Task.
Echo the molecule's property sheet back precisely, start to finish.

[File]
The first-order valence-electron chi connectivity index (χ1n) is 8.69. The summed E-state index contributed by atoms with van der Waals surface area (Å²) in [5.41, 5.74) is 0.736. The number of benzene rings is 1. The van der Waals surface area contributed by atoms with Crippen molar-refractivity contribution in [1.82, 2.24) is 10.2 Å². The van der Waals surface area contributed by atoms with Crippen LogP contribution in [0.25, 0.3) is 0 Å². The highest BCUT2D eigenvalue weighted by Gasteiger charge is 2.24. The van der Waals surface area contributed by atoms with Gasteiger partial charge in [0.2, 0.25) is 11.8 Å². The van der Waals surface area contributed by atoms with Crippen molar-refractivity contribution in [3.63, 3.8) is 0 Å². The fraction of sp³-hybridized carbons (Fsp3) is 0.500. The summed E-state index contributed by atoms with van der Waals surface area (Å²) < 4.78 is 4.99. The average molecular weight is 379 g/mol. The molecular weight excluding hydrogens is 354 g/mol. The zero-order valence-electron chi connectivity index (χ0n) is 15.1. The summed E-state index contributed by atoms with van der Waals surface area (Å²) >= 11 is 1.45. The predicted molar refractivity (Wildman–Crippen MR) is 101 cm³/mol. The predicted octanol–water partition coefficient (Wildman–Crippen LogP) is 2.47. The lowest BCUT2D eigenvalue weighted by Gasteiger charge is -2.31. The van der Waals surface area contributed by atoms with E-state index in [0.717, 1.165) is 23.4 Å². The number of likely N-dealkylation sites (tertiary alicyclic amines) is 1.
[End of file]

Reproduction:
The first-order valence-electron chi connectivity index (χ1n) is 8.69. The summed E-state index contributed by atoms with van der Waals surface area (Å²) in [5.41, 5.74) is 0.736. The number of benzene rings is 1. The van der Waals surface area contributed by atoms with Crippen molar-refractivity contribution in [1.82, 2.24) is 10.2 Å². The van der Waals surface area contributed by atoms with Crippen LogP contribution in [0.25, 0.3) is 0 Å². The highest BCUT2D eigenvalue weighted by Gasteiger charge is 2.24. The van der Waals surface area contributed by atoms with Gasteiger partial charge in [0.2, 0.25) is 11.8 Å². The van der Waals surface area contributed by atoms with Crippen molar-refractivity contribution in [3.63, 3.8) is 0 Å². The fraction of sp³-hybridized carbons (Fsp3) is 0.500. The summed E-state index contributed by atoms with van der Waals surface area (Å²) < 4.78 is 4.99. The average molecular weight is 379 g/mol. The molecular weight excluding hydrogens is 354 g/mol. The zero-order valence-electron chi connectivity index (χ0n) is 15.1. The summed E-state index contributed by atoms with van der Waals surface area (Å²) >= 11 is 1.45. The predicted molar refractivity (Wildman–Crippen MR) is 101 cm³/mol. The predicted octanol–water partition coefficient (Wildman–Crippen LogP) is 2.47. The lowest BCUT2D eigenvalue weighted by Gasteiger charge is -2.31. The van der Waals surface area contributed by atoms with E-state index in [0.717, 1.165) is 23.4 Å². The number of likely N-dealkylation sites (tertiary alicyclic amines) is 1.